Legal Insurance

What Is a Conservatorship?

5 min read
Oct 31, 2022

A conservator is someone with legal responsibility for another person’s affairs.

Conservators are usually appointed when a person is unable to care for themselves. But there’s more to it than that.

In this article, you’ll learn:

  • What a conservator does
  • When conservatorship may be deemed “necessary”
  • Alternatives to conservatorship 

Let’s start with the basics.

What is a conservator and what do they do?

Conservators are court-appointed individuals who are given the ability to manage another person’s finances and personal affairs. They’re able to limit the conservatee’s spending and, depending on the extent of the conservatorship, any other financial and personal decisions.

Typically, the conservatee is incapacitated in some way or a minor legally incapable of making these decisions. A conservator manages their conservatee’s affairs to the best of their ability, including arranging for:

  • Housing
  • Education
  • Health care
  • Transportation
  • Food
  • Recreational activities
  • Housekeeping

It should be noted that the term “conservator” may not be used in every state jurisdiction. For instance, in Illinois, the Probate Act was amended in 1979 to allow a “guardian of the estate” to manage the affairs of an incapacitated individual.1

In other states, conservators are called “trustees.” Although the terms and state laws around them differ, conservators and their local titles generally have the same legal function.

What are the types of conservatorship?

Broadly speaking, there are two types of conservatorship: individual and corporate.

Conservatorship vs. guardianship

Conservators and guardians differ in their duties. A guardian’s main responsibility is the physical and medical care of their appointed individual. Conservators must see to the personal and financial aspects of the conservatee.

When is a conservator required?

Courts mandate a conservatorship when an individual is incapacitated in some way. A mental health conservatorship is required when someone suffers from a mental disability, such as dementia, which prevents them from making sound financial and personal decisions.

Other situations that might demand a conservatorship include:

  • Suicidal behavior 
  • Alzheimer’s 
  • Psychosis 
  • Developmental disabilities 
  • Physical disabilities

Before a conservatorship can be ordered, the potential conservatee must undergo a rigorous mental examination to determine if they’re incapacitated. Medical professionals, including psychiatrists and physicians, are required to provide verifiable documentation of diagnoses. Courts will only appoint a conservator once the case has been made.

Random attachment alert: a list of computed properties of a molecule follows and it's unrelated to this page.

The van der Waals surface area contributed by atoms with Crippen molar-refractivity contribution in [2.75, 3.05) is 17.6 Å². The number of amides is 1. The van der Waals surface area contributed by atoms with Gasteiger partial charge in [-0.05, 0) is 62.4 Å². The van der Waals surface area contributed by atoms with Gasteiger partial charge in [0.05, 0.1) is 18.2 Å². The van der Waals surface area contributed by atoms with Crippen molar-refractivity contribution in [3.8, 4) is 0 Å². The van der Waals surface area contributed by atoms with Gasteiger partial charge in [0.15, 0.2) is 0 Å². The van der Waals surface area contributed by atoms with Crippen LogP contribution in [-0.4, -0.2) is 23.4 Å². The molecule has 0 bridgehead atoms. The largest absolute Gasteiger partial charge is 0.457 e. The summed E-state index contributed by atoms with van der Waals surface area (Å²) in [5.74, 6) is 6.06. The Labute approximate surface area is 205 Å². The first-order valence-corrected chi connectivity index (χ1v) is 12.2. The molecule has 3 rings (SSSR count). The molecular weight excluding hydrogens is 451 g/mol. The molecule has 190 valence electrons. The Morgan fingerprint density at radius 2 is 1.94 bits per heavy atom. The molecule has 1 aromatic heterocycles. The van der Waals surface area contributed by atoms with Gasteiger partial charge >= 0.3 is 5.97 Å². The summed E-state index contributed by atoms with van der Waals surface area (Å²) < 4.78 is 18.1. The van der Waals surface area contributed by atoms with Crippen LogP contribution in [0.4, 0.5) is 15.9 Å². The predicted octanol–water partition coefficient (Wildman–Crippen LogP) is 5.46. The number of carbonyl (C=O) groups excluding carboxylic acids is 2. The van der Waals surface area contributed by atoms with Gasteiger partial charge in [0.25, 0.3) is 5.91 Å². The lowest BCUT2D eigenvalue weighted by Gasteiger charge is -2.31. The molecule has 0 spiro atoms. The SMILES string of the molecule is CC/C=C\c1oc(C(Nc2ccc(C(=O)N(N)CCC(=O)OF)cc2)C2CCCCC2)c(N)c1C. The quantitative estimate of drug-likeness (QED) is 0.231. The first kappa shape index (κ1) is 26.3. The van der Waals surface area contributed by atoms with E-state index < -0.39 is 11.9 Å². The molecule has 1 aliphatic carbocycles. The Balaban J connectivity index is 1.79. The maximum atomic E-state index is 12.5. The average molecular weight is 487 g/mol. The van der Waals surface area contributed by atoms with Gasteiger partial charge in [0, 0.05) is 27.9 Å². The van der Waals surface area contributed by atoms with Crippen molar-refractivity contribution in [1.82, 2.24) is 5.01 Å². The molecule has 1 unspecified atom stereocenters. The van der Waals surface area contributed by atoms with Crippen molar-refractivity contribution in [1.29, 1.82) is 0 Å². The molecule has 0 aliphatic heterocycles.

Similarly, the conservator must provide thorough documentation of how they’re managing the conservatee’s money and personal affairs. These documents are carefully scrutinized by the court.  

If the conservator is found to be abusing their position, the conservatorship may be revoked. Conservatees are also able to sue for the removal of the conservatorship if they feel they’re being mistreated or that the conservatorship is no longer required.

Are there alternatives to conservatorship?

Conservatorship can be avoided in certain situations through legal planning. When about a minor, there are measures one can take to protect their financial affairs until they come of age, including:

  • Joint tenancy: Joint ownership allows the minor access to their property once they come of age. If the co-owner dies or loses possession, ownership passes directly to the minor.
    • Joint bank accounts work in a similar way, granting minors access to funds in an account managed by an of-age individual.
  • Power of attorney: Giving someone power of attorney allows them to act legally on behalf of an individual. This can include financial decisions and choices pertaining to health care.
  • Special needs trust: This allows someone with a physical or mental disability, or chronic illness, to receive income by establishing a trust and appointing a trustee to oversee it. A special needs trust helps the beneficiary access public disability benefits because many require a minimum income.2

Conservatorship: Get your questions answered

Finding yourself in a situation that may require conservatorship can be overwhelming, especially when it comes to end-of-life planning. Fortunately, it’s not something you have to face alone. Whether you want to review your options or plan ahead, there are legal experts who can help you navigate the process.

Legal plan workplace benefits can connect you with a network of attorneys. Ask your employer if they offer legal plan benefits to help take the stress out of your financial planning.

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1 “History of Fannie Mae & Freddie Mac Conservatorships,” Federal Housing Finance Agency 

2“Your Special Needs Trust (‘SNT’) Defined,” Special Needs Alliance

This article is intended to provide general information about insurance. It does not describe any Metropolitan Life Insurance company product or feature.

Group legal plans are administered by MetLife Legal Plans, Inc., Cleveland, Ohio. In California, this entity operates under the name MetLife Legal Insurance Services. In certain states, group legal plans are provided through insurance coverage underwritten by Metropolitan General Insurance Company, Warwick, RI. Payroll deduction required for group legal plans. For costs and complete details of the coverage, call or write the company.